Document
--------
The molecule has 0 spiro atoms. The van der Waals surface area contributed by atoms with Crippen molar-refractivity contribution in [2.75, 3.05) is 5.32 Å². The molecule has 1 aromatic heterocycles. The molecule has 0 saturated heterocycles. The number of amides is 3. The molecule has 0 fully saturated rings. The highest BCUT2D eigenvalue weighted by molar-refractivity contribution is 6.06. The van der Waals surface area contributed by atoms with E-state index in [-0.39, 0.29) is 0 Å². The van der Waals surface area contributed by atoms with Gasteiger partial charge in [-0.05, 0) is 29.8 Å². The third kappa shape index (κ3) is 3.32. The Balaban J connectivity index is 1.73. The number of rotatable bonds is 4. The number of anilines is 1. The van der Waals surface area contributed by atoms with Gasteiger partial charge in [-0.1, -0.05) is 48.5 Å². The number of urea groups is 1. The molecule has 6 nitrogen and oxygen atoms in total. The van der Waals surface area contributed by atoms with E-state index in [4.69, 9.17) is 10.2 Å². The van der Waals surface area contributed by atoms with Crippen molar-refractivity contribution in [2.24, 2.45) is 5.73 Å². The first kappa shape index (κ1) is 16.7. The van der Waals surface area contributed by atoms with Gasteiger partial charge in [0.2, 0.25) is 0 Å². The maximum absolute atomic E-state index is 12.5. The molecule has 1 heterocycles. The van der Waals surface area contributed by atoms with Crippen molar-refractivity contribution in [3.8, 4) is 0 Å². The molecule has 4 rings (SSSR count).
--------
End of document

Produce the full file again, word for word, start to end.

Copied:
The molecule has 0 spiro atoms. The van der Waals surface area contributed by atoms with Crippen molar-refractivity contribution in [2.75, 3.05) is 5.32 Å². The molecule has 1 aromatic heterocycles. The molecule has 0 saturated heterocycles. The number of amides is 3. The molecule has 0 fully saturated rings. The highest BCUT2D eigenvalue weighted by molar-refractivity contribution is 6.06. The van der Waals surface area contributed by atoms with E-state index in [-0.39, 0.29) is 0 Å². The van der Waals surface area contributed by atoms with Gasteiger partial charge in [-0.05, 0) is 29.8 Å². The third kappa shape index (κ3) is 3.32. The Balaban J connectivity index is 1.73. The number of rotatable bonds is 4. The number of anilines is 1. The van der Waals surface area contributed by atoms with Gasteiger partial charge in [-0.1, -0.05) is 48.5 Å². The number of urea groups is 1. The molecule has 6 nitrogen and oxygen atoms in total. The van der Waals surface area contributed by atoms with E-state index in [4.69, 9.17) is 10.2 Å². The van der Waals surface area contributed by atoms with Crippen molar-refractivity contribution in [2.24, 2.45) is 5.73 Å². The first kappa shape index (κ1) is 16.7. The van der Waals surface area contributed by atoms with Gasteiger partial charge in [0.2, 0.25) is 0 Å². The maximum absolute atomic E-state index is 12.5. The molecule has 1 heterocycles. The van der Waals surface area contributed by atoms with Crippen molar-refractivity contribution in [3.8, 4) is 0 Å². The molecule has 4 rings (SSSR count).